Jerusalem: City of the Book
Co-authored with Merav Mack; photography by Frédéric Brenner
(Yale University Press, 2019)
A captivating journey through the hidden libraries of Jerusalem, where some of the world’s most enduring ideas were put into words.
In this enthralling book, Merav Mack and Benjamin Balint explore Jerusalem’s libraries to tell the story of this city as a place where some of the world’s most enduring ideas were put into words. The writers of Jerusalem, although renowned the world over, are not usually thought of as a distinct school; their stories as Jerusalemites have never before been woven into a single narrative. Nor have the stories of the custodians, past and present, who safeguard Jerusalem’s literary legacies.
By showing how Jerusalem has been imagined by its writers and shelved by its librarians, Mack and Balint tell the untold history of how the peoples of the book have populated the city with texts. In their hands, Jerusalem itself—perched between East and West, antiquity and modernity, violence and piety—comes alive as a kind of labyrinthine library.
PRAISE FOR JERUSALEM: CITY OF THE BOOK
Is there anything new that can be said about Jerusalem, the most contested city on earth, where three religions coincide and, indeed, collide? And yet this book, by a pair of Israeli writers, does precisely that: it creates for the reader a new landscape of the mind, and it reminds us why, even though we may feel we have heard enough of the Holy City, it remains a place of marvels.... This wonderful book combines the excitement of a detective quest with the joys of rummaging through a chest of jewels.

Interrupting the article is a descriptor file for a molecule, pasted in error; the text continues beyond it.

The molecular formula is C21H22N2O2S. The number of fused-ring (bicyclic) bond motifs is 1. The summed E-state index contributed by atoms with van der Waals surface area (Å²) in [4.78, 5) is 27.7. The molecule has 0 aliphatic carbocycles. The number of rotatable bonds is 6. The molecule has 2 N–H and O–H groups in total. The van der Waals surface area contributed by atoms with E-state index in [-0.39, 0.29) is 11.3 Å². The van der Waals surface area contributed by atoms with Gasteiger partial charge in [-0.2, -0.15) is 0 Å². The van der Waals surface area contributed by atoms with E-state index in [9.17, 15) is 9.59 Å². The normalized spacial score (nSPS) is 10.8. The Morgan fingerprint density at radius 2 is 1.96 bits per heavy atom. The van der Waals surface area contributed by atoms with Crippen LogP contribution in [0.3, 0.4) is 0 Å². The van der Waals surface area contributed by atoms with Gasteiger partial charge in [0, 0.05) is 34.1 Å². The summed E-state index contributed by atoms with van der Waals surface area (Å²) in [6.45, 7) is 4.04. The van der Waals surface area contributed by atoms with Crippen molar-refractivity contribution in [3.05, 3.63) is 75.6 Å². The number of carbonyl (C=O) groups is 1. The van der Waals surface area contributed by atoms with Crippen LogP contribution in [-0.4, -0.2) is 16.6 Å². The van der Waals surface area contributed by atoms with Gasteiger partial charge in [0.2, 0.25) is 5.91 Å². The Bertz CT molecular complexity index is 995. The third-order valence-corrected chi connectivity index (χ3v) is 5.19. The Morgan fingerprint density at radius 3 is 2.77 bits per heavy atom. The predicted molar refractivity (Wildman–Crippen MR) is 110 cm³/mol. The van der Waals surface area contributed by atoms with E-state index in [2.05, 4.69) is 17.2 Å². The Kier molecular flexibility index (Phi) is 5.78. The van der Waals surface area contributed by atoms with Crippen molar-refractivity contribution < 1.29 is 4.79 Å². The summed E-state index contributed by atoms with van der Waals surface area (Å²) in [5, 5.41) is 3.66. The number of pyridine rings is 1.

The three great monotheisms of the world share an obsession both with sacred texts and with Jerusalem. Seizing upon this double passion, Mack and Balint had the brilliant idea of exploring the city though its libraries. With the help of Frédéric Brenner’s haunting photographs, they have created a riveting chronicle of holy bibliomania.
In their exquisite and brilliant exploration of the intricacies of Jerusalem’s libraries, Merav Mack and Benjamin Balint provide us with one of the most intimate and beautiful portraits ever written of Jerusalem. In unraveling the written treasures of Jerusalem, the overlapping maps of the sacred of the three Abrahamic religions unfold before our eyes, constituting Jerusalem as a simultaneous space of sublimity, rivalry, rupture and return.
An unforgettable journey through the world of books in Jerusalem, and an unparalleled portrait of one of the world’s great cities.
Traveling across Jerusalem and beyond, two humanist flâneurs find shame and pride, secrecy and sacredness, and a palimpsest made of innumerable religious and secular texts and libraries. A wondrous journey.
For those who love Jerusalem, Jerusalem: City of the Book will be a welcome treat. But all those interested in what religions share, and how they may co-exist, will also learn a great deal from this lively, and often surprising book.
A marvelous book which brings alive the history over many centuries of Jerusalem’s books, libraries, and the librarians who have been—and still are—their guardians. Sensitively and thoughtfully making links between the contested and controversial past and the present, the authors illuminate how books and libraries can bridge divides and shape the future.
That rarest of books: an academic work that fuses dense scholarship with the surreal intrigue of a Borgesian story... a scholastic thriller stuffed full of ghost scrolls, forgeries, buried texts and thieving bishops.
Enlightening and fascinating.... This scholarly yet accessible book will provide Jerusalem enthusiasts with a different side of the city; it makes accessible previously hidden gems and showcases a deep respect for the preservation of the written word.
The Jerusalem of reality, as Mack and Balint disclose in their mesmerizing narrative, is every bit as vivid as that of the imagination, often even surpassing it.... Mack and Balint clearly relished the task, and they transmit that relish to the reader.... Intriguing issues emerge at every turn in this book. What has Jerusalem signified, to whom, and why?"